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Statewide Reading and Mathematics Proficiency Increases on 2011 MEAP AssessmentContact: Martin Ackley, Director of Communications (517) 241-4395Agency: Education
February 15, 2012 LANSING - Statewide reading and mathematics scores in the Michigan Education Assessment Program (MEAP), tested each year in grades three through eight, saw positive gains compared to the previous year, the Michigan Department of Education reported today.
Reading saw an average three-percent increase in the percentage of students being proficient; and mathematics saw an average one-percent increase. When broken out by grade, all grades saw an increase in mathematics, and all saw an increase in reading except grade three, which had a nominal decrease (less than 1 percent).
“We have a lot of room to grow, but this is a positive step,” said state Superintendent of Public Instruction Mike Flanagan. “I am very confident that we have professionals in our classrooms who will continue to step up to the challenge of preparing our students to achieve at higher levels. I'm so proud of them.”
This past year, the state adopted improved “cut scores” for the MEAP that represented career- and college-ready achievement standards. Cut scores are essential in defining the level of performance (i.e., Advanced, Proficient, Partially Proficient, and Not Proficient) a student has achieved on a given test.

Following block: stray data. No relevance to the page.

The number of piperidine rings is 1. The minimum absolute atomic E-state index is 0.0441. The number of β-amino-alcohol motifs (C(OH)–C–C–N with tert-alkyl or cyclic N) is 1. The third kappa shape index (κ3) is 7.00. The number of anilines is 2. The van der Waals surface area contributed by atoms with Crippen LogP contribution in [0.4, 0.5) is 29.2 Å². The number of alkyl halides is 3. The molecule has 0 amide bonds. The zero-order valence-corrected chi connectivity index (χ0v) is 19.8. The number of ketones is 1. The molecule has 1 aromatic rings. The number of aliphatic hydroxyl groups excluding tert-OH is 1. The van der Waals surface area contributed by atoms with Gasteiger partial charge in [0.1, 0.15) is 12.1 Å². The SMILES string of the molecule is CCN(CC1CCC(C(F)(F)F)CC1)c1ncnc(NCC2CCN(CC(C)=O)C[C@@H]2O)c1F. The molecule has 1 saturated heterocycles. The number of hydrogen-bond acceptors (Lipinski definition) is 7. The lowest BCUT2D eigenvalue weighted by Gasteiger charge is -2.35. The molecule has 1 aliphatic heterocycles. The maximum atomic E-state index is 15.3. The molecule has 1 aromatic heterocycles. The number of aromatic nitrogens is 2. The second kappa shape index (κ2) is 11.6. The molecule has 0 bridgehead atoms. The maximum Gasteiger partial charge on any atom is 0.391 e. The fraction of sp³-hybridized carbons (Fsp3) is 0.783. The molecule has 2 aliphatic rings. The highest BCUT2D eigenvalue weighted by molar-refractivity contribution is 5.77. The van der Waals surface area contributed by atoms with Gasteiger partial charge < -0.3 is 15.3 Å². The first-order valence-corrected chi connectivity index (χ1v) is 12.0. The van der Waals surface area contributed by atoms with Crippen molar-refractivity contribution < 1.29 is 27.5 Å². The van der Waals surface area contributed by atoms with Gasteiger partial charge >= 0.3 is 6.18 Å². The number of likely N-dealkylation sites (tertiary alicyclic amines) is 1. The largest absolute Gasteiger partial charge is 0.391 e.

The career- and college-ready MEAP cut scores better reflect how well schools are preparing students for success at the next grade level and whether all Michigan students are progressing at a level sufficient for them to be career- and college-ready when they complete their high school education.
These more rigorous cut scores have been applied operationally for the first time to the fall 2011 MEAP results being released today; however, the career- and college-ready cut scores also have been retroactively applied to MEAP results from prior years to facilitate meaningful comparisons of the percentage of students proficient in each content area across years.
In reading, 62 percent of third grade students, 68 percent of fourth grade students, and 69 percent of fifth grade students attained “proficiency,” meaning the students achieved a performance level of Advanced or Proficient. Reading proficiency was 67 percent for sixth grade students, 60 percent for seventh grade students, and 61 percent for eighth grade students.
Students with Disabilities, Economically Disadvantaged students, Limited English Proficient students, and students identifying themselves as Native American/Alaska Native or Hispanic of Any Race showed the largest gains in reading proficiency among student demographic groups across grades three through eight.
In mathematics, 36 percent of third grade students and 40 percent of fourth and fifth grade students attained proficiency. Mathematics proficiency was 37 percent for sixth and seventh grade students and 29 percent for eighth grade students.
When comparing mathematics gains among student demographic groups across grades three through eight, the largest gains occurred among Limited English Proficient students, Students with Disabilities, and students identifying themselves as Native American/Alaska Native or of Two or More Races.
“These are the results we expected after the adjustment of the cut scores, though also as expected, the gains achieved this year in reading and mathematics demonstrate that our students will continue to make academic progress even with this adjustment,” Flanagan said.